DefinitionThis section has been translated automatically.
Calcium-binding proteins with a molecular mass of 9-13 kDa that influence a variety of different cellular processes. The S100 proteins include at least 25 members that are expressed in a wide variety of cell types:
- S100B: in astrocytes, adipocytes, melanocytes and chondrocytes.
- S100A1: in cardiomyocytes, in cells of the salivary glands, in kidney and muscle cells, in hippocampal neurons.
- S100A6: in connective tissue cells and muscle cells.
- S100A8 and S100A12: primarily in phagocytes. Serum concentration correlates with the activity of inflammatory diseases.
- S100A9: screening parameter for prostate carcinoma.
- S100A15: In the normal epidermis, S100A15 is expressed by basal and differentiated keratinocytes, melanocytes and Langerhans cells of the epidermis. Within the pilosebaceous unit, S100A15 is found in the inner and outer root sheath and in the basal layer of the sebaceous gland. In the dermis, S100A15 is produced by dendritic cells, smooth muscle cells, endothelial cells and fibroblasts to control tissue regeneration.
General informationThis section has been translated automatically.
Note(s)This section has been translated automatically.
S100 antibodies are frequently usedin dermatohistology. Due to the small size of the S100 proteins, formalin fixation is necessary for imaging in tissue. It can be washed out of cryostat sections and insufficiently fixed tissue. The S100 staining can be nucleolar or cytoplasmic. S100 marked: melanocytes and nevus cells, Langerhans cells, Schwann cells, myoepithelia, cartilage cells, etc. It is the most important marker of desmoplastic melanocytic markers.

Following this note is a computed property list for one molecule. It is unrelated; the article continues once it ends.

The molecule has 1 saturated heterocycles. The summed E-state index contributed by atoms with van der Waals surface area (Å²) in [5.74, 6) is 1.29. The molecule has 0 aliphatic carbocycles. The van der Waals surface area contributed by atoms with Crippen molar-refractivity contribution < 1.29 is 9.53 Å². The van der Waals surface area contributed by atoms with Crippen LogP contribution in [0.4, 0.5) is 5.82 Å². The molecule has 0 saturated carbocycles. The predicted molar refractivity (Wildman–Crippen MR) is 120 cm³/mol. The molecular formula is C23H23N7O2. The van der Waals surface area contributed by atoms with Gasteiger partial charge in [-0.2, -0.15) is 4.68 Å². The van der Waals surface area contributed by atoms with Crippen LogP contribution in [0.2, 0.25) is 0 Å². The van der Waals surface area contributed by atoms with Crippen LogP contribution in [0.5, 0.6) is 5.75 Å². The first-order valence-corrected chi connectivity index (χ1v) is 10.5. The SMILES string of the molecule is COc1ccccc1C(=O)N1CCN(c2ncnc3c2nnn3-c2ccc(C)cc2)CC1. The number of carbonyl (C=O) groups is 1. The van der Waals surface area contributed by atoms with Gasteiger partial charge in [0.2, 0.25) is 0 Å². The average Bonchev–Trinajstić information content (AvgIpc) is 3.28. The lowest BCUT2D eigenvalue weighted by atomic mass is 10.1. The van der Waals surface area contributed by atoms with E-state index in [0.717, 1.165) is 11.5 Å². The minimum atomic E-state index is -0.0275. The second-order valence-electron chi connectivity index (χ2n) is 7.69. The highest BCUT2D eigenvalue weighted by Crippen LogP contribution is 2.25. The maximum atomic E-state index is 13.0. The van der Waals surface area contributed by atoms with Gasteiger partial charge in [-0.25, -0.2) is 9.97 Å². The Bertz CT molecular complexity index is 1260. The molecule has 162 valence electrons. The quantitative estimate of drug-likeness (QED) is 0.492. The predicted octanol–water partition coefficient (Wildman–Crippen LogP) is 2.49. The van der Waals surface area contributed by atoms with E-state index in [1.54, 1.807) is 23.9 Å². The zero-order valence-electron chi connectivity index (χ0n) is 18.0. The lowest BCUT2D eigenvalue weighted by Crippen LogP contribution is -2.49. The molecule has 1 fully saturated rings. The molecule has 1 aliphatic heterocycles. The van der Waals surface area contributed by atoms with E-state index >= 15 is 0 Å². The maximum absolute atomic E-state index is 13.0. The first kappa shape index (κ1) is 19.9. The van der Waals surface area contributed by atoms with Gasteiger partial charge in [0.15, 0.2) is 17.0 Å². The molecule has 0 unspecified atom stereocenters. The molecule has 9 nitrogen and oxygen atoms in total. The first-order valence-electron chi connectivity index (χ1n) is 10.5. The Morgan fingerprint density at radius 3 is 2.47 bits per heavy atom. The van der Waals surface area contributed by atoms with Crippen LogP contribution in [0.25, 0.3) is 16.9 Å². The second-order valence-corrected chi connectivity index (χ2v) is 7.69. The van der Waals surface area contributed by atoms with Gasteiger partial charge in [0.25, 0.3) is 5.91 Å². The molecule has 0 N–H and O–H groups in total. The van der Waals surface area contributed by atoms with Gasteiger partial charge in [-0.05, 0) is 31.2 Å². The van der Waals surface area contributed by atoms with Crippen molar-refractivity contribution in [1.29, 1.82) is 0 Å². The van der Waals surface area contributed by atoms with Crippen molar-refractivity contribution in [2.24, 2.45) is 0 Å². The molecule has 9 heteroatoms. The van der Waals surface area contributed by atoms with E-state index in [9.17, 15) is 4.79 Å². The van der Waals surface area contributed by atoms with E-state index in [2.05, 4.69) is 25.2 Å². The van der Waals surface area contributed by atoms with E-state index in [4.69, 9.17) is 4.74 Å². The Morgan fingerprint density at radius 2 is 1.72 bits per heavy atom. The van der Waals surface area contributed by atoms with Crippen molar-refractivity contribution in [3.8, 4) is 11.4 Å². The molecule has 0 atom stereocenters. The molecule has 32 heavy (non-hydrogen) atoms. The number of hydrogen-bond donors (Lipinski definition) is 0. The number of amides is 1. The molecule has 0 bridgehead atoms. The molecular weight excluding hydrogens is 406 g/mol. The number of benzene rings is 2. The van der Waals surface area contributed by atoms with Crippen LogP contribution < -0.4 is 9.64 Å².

S100 i.S. (melanoma screening): In malignant melanomas, S100-positivity is often found even if other melanocytic markers are no longer formed due to progressive de-differentiation. Salivary gland tumours and tumours of the eccrine sweat glands often also show an expression of S100.
Notice! For melanoma screening, it is not so much the absolute values as the course of the disease that are important.
LiteratureThis section has been translated automatically.
- Hantschke M et al (2016) Immunohistological techniques. In: L. Cerroni et al. histopathology of the skin. Springer Publishing House Berlin-Heidelberg p. 33.
- Sedagath F et al (2008) S100 protein family and its application in clinical practice. Hippocratia 12: 198-204